Back when I was an A&E nurse I would tell people that the job had 'broken me' , that there was no way you could do any other job after working in a busy A&E department. Any other job would be either too boring, or that my own values of what is really important* would make me unsuitable for any work that involves 'profit'.

I'd lose a company millions of pounds and then turn around and, shrugging, say, “at least nobody died”.**

Then I left nursing and joined the ambulance service. While it has it's differences, a sizeable chunk of the work that we do is pretty much the same, make people happier than they were when they first met you, the cause of this unhappiness normally being something to do with their health.

Some months ago I got extremely disillusioned with the job, even my friends outside the service noticed my deep unhappiness and mentioned it to me. I started looking for other jobs, one was for a communications officer for the LAS which I was unsuccessful at getting, others were outside the NHS. I started casting out feelers for other jobs, perhaps from some of the networking that I'd been doing at the conferences I attended or spoke at.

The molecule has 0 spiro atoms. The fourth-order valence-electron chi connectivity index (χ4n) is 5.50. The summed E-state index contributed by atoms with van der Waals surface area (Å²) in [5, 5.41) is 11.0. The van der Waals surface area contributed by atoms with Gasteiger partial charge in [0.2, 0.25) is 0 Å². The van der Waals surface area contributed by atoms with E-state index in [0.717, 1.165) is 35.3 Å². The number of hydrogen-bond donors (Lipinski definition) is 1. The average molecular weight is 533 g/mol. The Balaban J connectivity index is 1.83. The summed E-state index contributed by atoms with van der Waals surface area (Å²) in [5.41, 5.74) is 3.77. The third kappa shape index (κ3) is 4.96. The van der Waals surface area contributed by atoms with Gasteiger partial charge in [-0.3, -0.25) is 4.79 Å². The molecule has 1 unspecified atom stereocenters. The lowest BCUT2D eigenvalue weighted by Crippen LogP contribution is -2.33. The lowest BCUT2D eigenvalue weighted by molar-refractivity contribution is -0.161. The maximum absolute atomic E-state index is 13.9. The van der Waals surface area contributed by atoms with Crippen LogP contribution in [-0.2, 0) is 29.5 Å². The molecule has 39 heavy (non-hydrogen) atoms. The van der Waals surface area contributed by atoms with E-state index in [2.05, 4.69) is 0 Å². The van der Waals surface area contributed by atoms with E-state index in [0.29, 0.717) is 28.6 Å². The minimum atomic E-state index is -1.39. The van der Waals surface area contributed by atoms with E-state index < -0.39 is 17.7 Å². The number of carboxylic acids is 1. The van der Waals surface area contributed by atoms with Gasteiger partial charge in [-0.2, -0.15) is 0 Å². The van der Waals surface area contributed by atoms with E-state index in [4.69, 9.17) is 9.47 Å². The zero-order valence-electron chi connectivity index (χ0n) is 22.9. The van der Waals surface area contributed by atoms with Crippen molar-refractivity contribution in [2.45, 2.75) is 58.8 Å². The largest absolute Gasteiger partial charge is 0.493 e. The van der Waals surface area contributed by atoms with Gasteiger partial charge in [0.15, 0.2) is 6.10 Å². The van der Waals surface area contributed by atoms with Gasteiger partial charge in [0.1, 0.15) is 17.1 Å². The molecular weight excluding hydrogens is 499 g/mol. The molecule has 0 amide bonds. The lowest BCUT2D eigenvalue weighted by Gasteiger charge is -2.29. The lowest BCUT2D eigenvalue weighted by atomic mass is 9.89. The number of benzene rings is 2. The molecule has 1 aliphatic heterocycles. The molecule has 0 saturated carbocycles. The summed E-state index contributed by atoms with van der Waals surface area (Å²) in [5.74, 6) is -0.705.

Out of the blue I was offered a consultancy job with a business, just part-time, eight hours or so a week, concentrating on 'internet culture', 'social media', blogging' and all that other non-technical web stuff.

The pay was good, the people at the office were friendly and there was a certain boost to the ego on account of being referred to as the 'internet expert'.

But, what I would almost hope for, as I sat typing away in the office, was that someone would fall sick so that I could spring into action and do something more interesting than compose emails and action plans.

It was hard to generate any excitement for other people's business and to remain enthused in subjects that I had no real interest in.

There was a certain amount of dishonesty on my part which I found very hard to keep up. When I say dishonest I don't mean in the way that fraud or lying is dishonest, but to try and keep the energy up when dealing with something outside my normal sphere of interest was draining me.

I was being dishonest to myself.

So when I had the chance to resign from it as a regular gig, I leapt at it.

As I write this I'm keeping my fingers crossed that I can get back to my 'proper' work soon. Despite it's many flaws, it's still a job that I can get excited about, that I have interest in and that lets me be completely honest with myself, and the people who I work with.

So it looks like I'm condemned to work on the ambulances until I drop dead or retire, whichever comes first.